We know there is genetic predisposition to some infectious diseases and their manifestation. As examples, genes have been identified that suggest more likely progression to AIDS with HIV, contraction of tuberculosis, severe manifestations of malaria and the spontaneous clearance of Hepatitis C virus. Many investigators around the world are racing to see if genetic signatures can predict how someone will react to SARS-CoV-2 infection – either by examining single genes, such as those coding for the human leukocyte antigens, or measuring the combined contribution of many different gene variations.
Another approach is to look beyond genes to the actual proteins they express to predict whether or not someone will follow an asymptomatic, mild or severe COVID-19 course. Although genes can be very informative, their expression does not change over time. However, the human proteome – consisting of ~20,000 basic structures and likely innumerable altered ones – “turns over” about 40,000 times during a human being’s life. The dynamic nature of proteomic evaluation can add things like environmental exposures, age, drug exposure and behaviors to the analysis of human biology, as genes are not all that is involved in an individual’s “biologic fate.”
Using such approaches to further “name the beast” for individuals can help alleviate the fear of the unknown associated with SARS-CoV-2 infection as we await a vaccine and effective treatments. They can also help determine who most needs the emerging vaccine and treatments, which will undoubtedly take some time to be widely accessible even after they are proven in laboratory and clinical studies.
And what about the conundrum of putting people back to work without it seeming like a potential death march? At full strength, the U.S. workforce numbers more than 160 million, and if only five times more than the current number of individuals who have tested positive actually have had COVID-19, that means that only 5 million are likely to be immune (once we have a serology test to prove it). Relying only on infection survivors simply doesn’t work for economic recovery: Uninfected and unvaccinated people must also go back to work.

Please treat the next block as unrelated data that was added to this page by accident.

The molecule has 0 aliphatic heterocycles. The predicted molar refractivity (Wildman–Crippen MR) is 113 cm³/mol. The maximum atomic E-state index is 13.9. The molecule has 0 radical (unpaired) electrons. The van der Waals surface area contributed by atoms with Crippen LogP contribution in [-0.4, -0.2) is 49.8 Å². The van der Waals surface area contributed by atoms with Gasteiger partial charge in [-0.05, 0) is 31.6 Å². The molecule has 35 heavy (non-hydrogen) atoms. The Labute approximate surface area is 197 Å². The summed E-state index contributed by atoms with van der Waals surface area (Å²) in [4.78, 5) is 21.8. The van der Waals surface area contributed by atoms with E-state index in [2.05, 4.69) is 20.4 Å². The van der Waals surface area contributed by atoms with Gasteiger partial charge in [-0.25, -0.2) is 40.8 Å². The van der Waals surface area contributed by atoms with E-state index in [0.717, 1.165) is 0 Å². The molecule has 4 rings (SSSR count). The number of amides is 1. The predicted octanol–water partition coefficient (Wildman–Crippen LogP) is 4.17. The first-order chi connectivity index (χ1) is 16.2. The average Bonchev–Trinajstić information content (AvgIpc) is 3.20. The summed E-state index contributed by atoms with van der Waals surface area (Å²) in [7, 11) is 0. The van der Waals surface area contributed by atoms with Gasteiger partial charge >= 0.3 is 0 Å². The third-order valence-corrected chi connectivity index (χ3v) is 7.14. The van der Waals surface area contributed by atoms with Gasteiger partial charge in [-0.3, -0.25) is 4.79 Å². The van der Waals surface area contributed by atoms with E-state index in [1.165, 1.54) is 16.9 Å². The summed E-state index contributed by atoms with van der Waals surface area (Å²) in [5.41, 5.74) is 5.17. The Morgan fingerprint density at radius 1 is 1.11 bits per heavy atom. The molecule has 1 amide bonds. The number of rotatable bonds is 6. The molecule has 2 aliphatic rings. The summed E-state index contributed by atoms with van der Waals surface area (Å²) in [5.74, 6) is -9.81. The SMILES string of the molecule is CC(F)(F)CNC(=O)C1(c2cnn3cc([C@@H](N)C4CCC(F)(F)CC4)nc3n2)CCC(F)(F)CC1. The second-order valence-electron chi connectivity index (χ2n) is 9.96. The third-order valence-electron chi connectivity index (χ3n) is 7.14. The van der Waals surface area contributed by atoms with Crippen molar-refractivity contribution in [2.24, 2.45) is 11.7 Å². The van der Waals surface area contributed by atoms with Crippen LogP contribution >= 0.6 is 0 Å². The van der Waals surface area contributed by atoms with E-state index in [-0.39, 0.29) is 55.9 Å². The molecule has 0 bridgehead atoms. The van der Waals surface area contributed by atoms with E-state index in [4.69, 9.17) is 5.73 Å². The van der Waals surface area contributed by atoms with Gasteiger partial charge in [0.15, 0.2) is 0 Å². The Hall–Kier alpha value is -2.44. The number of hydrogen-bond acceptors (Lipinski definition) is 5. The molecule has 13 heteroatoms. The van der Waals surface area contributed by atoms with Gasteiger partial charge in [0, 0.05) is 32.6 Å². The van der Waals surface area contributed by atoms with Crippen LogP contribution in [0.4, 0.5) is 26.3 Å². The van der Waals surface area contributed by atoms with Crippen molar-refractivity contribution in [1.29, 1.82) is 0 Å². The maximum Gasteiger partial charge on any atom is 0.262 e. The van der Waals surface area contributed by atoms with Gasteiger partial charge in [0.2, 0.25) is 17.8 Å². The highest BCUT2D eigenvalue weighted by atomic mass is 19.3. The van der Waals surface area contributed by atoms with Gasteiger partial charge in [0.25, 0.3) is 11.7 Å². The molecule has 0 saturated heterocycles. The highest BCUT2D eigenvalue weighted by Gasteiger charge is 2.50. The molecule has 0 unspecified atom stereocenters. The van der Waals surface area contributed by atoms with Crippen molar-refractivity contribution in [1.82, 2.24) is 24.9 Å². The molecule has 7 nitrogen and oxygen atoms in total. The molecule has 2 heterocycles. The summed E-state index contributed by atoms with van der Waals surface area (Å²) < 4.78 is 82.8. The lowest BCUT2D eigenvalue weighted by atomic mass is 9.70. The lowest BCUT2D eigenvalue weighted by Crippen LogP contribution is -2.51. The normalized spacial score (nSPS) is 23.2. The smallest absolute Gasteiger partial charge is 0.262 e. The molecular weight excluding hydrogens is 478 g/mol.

The way to restart the world’s economy is not to put millions of lives at undue risk, but to put people back into the workforce that have little chance of severe COVID-19 disease proven by genomic and/or proteomic analysis and good medical science data. Let’s fully name and emasculate the COVID-19 beast even as we work to definitively defeat it.
About Roy Smythe:
Roy Smythe, M.D., joined SomaLogic in November 2018 as Chief Executive Officer. Originally trained as a thoracic surgeon and physician-scientist,
Dr. Smythe subsequently gained highly diverse experience and expertise across many areas of cutting-edge healthcare, technology and translational medicine.
Dr. Smythe came to SomaLogic from Royal Philips, where he served as Chief Medical Officer for Strategy and Partnerships. Before joining Philips, he served as Chief Medical Officer at Valence Health, a Chicago-based healthcare company. He held the same title previously at AVIA, a healthcare technology accelerator.